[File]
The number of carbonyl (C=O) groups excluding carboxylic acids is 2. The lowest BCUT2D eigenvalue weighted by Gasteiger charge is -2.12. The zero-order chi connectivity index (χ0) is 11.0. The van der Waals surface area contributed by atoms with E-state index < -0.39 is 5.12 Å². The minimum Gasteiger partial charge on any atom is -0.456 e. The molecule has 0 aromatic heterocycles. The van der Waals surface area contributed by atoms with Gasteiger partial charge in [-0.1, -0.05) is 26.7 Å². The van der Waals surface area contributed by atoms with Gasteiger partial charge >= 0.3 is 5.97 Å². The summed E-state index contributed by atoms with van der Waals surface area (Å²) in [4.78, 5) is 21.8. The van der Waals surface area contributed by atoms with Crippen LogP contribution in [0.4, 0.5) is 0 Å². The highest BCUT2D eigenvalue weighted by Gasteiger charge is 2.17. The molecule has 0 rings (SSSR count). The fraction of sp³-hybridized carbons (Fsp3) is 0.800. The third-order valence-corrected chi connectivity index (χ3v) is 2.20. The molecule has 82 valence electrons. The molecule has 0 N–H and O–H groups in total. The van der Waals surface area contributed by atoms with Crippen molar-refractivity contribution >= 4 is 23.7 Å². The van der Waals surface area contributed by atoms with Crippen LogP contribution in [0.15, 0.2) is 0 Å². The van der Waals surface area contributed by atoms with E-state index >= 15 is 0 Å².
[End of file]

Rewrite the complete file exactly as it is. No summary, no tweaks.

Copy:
The number of carbonyl (C=O) groups excluding carboxylic acids is 2. The lowest BCUT2D eigenvalue weighted by Gasteiger charge is -2.12. The zero-order chi connectivity index (χ0) is 11.0. The van der Waals surface area contributed by atoms with E-state index < -0.39 is 5.12 Å². The minimum Gasteiger partial charge on any atom is -0.456 e. The molecule has 0 aromatic heterocycles. The van der Waals surface area contributed by atoms with Gasteiger partial charge in [-0.1, -0.05) is 26.7 Å². The van der Waals surface area contributed by atoms with Gasteiger partial charge >= 0.3 is 5.97 Å². The summed E-state index contributed by atoms with van der Waals surface area (Å²) in [4.78, 5) is 21.8. The van der Waals surface area contributed by atoms with Crippen LogP contribution in [0.4, 0.5) is 0 Å². The highest BCUT2D eigenvalue weighted by Gasteiger charge is 2.17. The molecule has 0 rings (SSSR count). The fraction of sp³-hybridized carbons (Fsp3) is 0.800. The third-order valence-corrected chi connectivity index (χ3v) is 2.20. The molecule has 82 valence electrons. The molecule has 0 N–H and O–H groups in total. The van der Waals surface area contributed by atoms with Crippen molar-refractivity contribution >= 4 is 23.7 Å². The van der Waals surface area contributed by atoms with Crippen LogP contribution in [0.15, 0.2) is 0 Å². The van der Waals surface area contributed by atoms with E-state index >= 15 is 0 Å².